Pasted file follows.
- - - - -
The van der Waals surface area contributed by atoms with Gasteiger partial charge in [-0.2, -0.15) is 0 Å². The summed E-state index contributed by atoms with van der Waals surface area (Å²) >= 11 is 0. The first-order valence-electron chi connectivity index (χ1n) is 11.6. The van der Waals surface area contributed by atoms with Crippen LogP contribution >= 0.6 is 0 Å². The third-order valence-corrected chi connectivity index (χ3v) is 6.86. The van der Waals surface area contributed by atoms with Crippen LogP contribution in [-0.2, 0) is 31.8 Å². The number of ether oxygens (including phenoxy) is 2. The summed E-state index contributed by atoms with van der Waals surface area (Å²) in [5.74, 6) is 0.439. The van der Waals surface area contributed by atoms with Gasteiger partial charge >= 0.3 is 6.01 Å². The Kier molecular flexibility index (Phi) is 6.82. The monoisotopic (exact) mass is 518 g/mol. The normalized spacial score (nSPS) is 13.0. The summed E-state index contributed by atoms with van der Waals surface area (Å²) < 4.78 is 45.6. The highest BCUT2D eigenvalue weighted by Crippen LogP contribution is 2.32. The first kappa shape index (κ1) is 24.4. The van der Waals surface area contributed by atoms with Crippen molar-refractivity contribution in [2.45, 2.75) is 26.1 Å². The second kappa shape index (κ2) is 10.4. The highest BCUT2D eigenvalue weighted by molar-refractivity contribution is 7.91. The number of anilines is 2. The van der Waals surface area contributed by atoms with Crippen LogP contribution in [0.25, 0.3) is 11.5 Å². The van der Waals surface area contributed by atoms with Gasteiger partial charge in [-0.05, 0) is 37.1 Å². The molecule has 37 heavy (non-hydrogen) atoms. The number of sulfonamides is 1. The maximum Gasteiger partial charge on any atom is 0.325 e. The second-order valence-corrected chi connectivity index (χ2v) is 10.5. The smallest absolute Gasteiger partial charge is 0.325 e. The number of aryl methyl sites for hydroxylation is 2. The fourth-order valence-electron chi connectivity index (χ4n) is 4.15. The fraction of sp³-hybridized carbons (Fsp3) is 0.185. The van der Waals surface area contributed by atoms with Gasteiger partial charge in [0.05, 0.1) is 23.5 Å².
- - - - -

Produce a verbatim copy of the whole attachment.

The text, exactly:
The van der Waals surface area contributed by atoms with Gasteiger partial charge in [-0.2, -0.15) is 0 Å². The summed E-state index contributed by atoms with van der Waals surface area (Å²) >= 11 is 0. The first-order valence-electron chi connectivity index (χ1n) is 11.6. The van der Waals surface area contributed by atoms with Crippen LogP contribution >= 0.6 is 0 Å². The third-order valence-corrected chi connectivity index (χ3v) is 6.86. The van der Waals surface area contributed by atoms with Crippen LogP contribution in [-0.2, 0) is 31.8 Å². The number of ether oxygens (including phenoxy) is 2. The summed E-state index contributed by atoms with van der Waals surface area (Å²) in [5.74, 6) is 0.439. The van der Waals surface area contributed by atoms with Gasteiger partial charge >= 0.3 is 6.01 Å². The Kier molecular flexibility index (Phi) is 6.82. The monoisotopic (exact) mass is 518 g/mol. The normalized spacial score (nSPS) is 13.0. The summed E-state index contributed by atoms with van der Waals surface area (Å²) < 4.78 is 45.6. The highest BCUT2D eigenvalue weighted by Crippen LogP contribution is 2.32. The first kappa shape index (κ1) is 24.4. The van der Waals surface area contributed by atoms with Crippen molar-refractivity contribution in [2.45, 2.75) is 26.1 Å². The second kappa shape index (κ2) is 10.4. The highest BCUT2D eigenvalue weighted by molar-refractivity contribution is 7.91. The number of anilines is 2. The van der Waals surface area contributed by atoms with Crippen LogP contribution in [0.25, 0.3) is 11.5 Å². The van der Waals surface area contributed by atoms with Gasteiger partial charge in [-0.05, 0) is 37.1 Å². The molecule has 37 heavy (non-hydrogen) atoms. The number of sulfonamides is 1. The maximum Gasteiger partial charge on any atom is 0.325 e. The second-order valence-corrected chi connectivity index (χ2v) is 10.5. The smallest absolute Gasteiger partial charge is 0.325 e. The number of aryl methyl sites for hydroxylation is 2. The fourth-order valence-electron chi connectivity index (χ4n) is 4.15. The fraction of sp³-hybridized carbons (Fsp3) is 0.185. The van der Waals surface area contributed by atoms with Gasteiger partial charge in [0.05, 0.1) is 23.5 Å².